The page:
Sitting on a shelf in the Expatriate Archive Centre’s study room is an old suitcase with a faded Shell label tied to its handle. Its base is battered and warped from years of travel, its paper lining worn and tattered. It has been at the Expatriate Archive Centre since the archive opened its doors in 2003, a perfect symbol of a life on the move, but what is its story?
The suitcase was previously owned by Expatriate Archive Centre (EAC) co-founder Judy Moody-Stuart. While she was living in The Hague in the 1990s, Judy used her old case to store paperwork relating to the publication of two anthologies, Life on the move and Life Now. These twin tomes documented experiences of living abroad collected from Royal Dutch Shell families worldwide. Judy, along with Glenda Lewin and Dewey White, decided to set up an archive to continue the work of collecting and preserving expat life stories. The suitcase found its “forever home” in the archive’s new premises in The Hague’s Paramaribostraat, but it had led quite an adventurous life prior to settling down.
Judy Moody-Stuart lived a truly international life, accompanying her Shell CEO husband Mark to several countries including Brunei, Australia, Nigeria, Turkey, the Netherlands and Malaysia. Their family always used Globetrotter luggage. Judy’s mother-in-law swore by them, having sent six children off to British boarding schools from Antigua in the West Indies, each equipped with this brand of suitcase. Judy recounts,
“The essential holder for school equipment was the strongest and lightest suitcase ever – and The Army & Navy had these in stock, just a matter of selecting the right one. “Certainly madam” pressed the salesman, “the strongest” – and climbed confidently onto the empty suitcase to prove it. “Yes. Good. But I’ll take the one you have on the shelf behind, thank you” replied my mother-in-law famously, not to be taking chances with a jumped-on suitcase.”
Judy and her husband Mark remained loyal to the Globetrotter brand, eschewing sleeker, trendier models in favour of sturdiness and reliability. Their children too were each given a suitcase as they travelled to boarding school in England. As the cases got bashed around by rough handling at numerous airports their locks sometimes became distorted and popped open, but the cases were bound shut with webbing straps and still they soldiered on.
In 1981, Judy and Mark set off in a Land Rover from Warri, on the edge of the Niger delta, northwards bound for Algeria. Their suitcases – including the one that ended up at the EAC – were stacked safely on the roof rack, and Judy recalls how they discovered an unfortunate flaw in their design,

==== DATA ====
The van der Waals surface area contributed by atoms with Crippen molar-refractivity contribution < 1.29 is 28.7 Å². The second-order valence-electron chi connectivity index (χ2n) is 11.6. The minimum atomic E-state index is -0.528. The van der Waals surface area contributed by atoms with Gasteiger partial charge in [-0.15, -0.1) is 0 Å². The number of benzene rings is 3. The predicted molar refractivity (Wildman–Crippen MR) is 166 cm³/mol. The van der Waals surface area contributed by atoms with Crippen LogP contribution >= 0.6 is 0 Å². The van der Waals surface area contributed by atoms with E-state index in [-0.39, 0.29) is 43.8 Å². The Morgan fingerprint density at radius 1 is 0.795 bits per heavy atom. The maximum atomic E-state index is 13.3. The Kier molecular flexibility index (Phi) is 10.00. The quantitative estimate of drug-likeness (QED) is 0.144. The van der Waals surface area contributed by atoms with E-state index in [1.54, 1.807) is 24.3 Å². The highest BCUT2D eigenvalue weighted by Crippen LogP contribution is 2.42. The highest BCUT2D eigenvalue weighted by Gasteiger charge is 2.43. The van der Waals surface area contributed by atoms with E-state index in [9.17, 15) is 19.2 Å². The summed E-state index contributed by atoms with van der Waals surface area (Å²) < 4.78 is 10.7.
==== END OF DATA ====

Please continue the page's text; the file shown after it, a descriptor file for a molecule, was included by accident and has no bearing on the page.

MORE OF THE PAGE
“The suitcases had sat undisturbed on the roof rack as we journeyed for a couple of weeks, shielding us from the burning sun and a good sand-free place to balance cups and plates as we camped; they bounced along all day in harmony with the gas stove. What we could not have known despite our years of experience was … the Globetrotter will dissolve in a pool of water. After the sandstorm had come torrential rain , and quite unknown to us, water collected in the roof rack tray overnight and soaked quietly up into the suitcase; this pliable layer had moulded to the pressure of goods packed above it against the wet sand beneath, and thus become the notable undulations of the Archive suitcase.”
The well-travelled suitcase has become a kind of mascot at the Expatriate Archive Centre, and now sits proudly on display in the archive’s study room. When re-designing the archive’s logo, designer Ute Kraidy took inspiration from the famous artefact. The familiar shape is recognisable to all global nomads, with its warm sepia colour lending it a sense of age and nostalgia which is very fitting for an archive of expat memories.
The Expatriate Archive Centre collects and preserves the stories of expats worldwide. Whether you travelled light, with several suitcases, or shipped all your worldly goods by container, it’s easy to overlook the importance of the paper trail that you acquired along the way. Your diaries, letters, emails, blogs, photographs, tickets, invites and other documents could one day become part of the social history of expatriate life. Unload your baggage at the EAC and donate your story.